|Mets will name new broadcast booth for Kiner|
|Written by Admin|
|Saturday, 14 July 2007 14:33|
On Ralph Kiner Night, the Mets announced Saturday that their new broadcast booth will be named for the Hall of Fame slugger whose trademark postgame show, Kiner's Korner, became synonymous with summers in Queens.
The television booth at Shea Stadium is already named for Kiner.
The Mets pulled out all the stops to honor the voice of the team since it started playing in 1962. A logo featuring a blue, old-school microphone on an orange background with the date and the words ``Ralph Kiner Night'' could be seen all over Shea. It was on lapel pins, TV screens, podiums, a massive tarp covering the mound and - of course - on every microphone at a Hall-of-Famer heavy news conference.
The 84-year-old Kiner took the mike to address the crowd before the game. With his voice echoing throughout the stadium, he cited Lou Gehrig's famous speech in which the Yankees star proclaimed himself the luckiest man in the world.
``I feel I am a close second, having been able to be a part of baseball here in New York,'' Kiner said to thunderous applause. ``It was a great, great pleasure for me.''
A flock of former Mets, Hall of Famers and big-name broadcasters assembled on the field behind second base, including Rusty Staub, Jerry Koosman, Bob Feller, Yogi Berra, Tom Seaver, Keith Hernandez and Ernie Harwell.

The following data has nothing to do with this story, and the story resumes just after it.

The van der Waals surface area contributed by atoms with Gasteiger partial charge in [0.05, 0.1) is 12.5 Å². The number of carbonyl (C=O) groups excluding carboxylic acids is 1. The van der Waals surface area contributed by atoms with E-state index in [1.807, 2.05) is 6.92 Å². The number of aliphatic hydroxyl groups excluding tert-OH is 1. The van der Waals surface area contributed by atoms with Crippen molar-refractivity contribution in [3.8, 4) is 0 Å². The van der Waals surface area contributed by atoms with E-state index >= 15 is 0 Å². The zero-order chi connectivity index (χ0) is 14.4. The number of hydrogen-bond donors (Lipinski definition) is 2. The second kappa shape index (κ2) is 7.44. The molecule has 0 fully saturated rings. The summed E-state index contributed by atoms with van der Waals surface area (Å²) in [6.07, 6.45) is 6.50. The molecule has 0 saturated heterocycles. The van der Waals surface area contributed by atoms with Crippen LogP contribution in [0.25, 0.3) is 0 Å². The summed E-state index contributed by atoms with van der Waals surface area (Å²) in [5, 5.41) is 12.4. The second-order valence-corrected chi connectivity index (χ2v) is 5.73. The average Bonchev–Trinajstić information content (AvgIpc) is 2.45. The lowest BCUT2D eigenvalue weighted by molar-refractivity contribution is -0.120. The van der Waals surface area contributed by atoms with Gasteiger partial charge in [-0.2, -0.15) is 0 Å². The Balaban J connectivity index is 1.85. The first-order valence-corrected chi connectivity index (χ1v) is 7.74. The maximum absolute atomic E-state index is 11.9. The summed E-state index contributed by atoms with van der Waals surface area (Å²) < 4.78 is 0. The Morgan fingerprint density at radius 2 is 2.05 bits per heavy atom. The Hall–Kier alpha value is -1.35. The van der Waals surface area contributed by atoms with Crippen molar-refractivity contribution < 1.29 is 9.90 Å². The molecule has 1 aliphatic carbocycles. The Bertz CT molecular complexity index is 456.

A video tribute set to Frank Sinatra's ``Summer Wind'' was shown on the screen in left-center. It included highlights from Kiner's famous postgame show, Kiner's Korner, as well as black-and-white clips of Kiner circling the bases after one of his 369 career home runs in a career spent mostly with Pittsburgh. He also played for the Chicago Cubs and Cleveland.
The Mets showed video tributes from fellow broadcasting greats Harry Kalas, Vin Scully and Jon Miller between innings of their game against Cincinnati.
Kiner spent the 1961 season calling games for the White Sox, then joined the Mets for their first season in 1962. They played two years at the Polo Grounds, then moved into Shea Stadium.
Kiner never left, and along the way Kiner's Korner became an institution for Mets fans - one of whom is now the team's manager.
``I used to watch it all the time,'' Willie Randolph said. ``It's always been one of my favorites. I grew up watching Kiner's Korner.''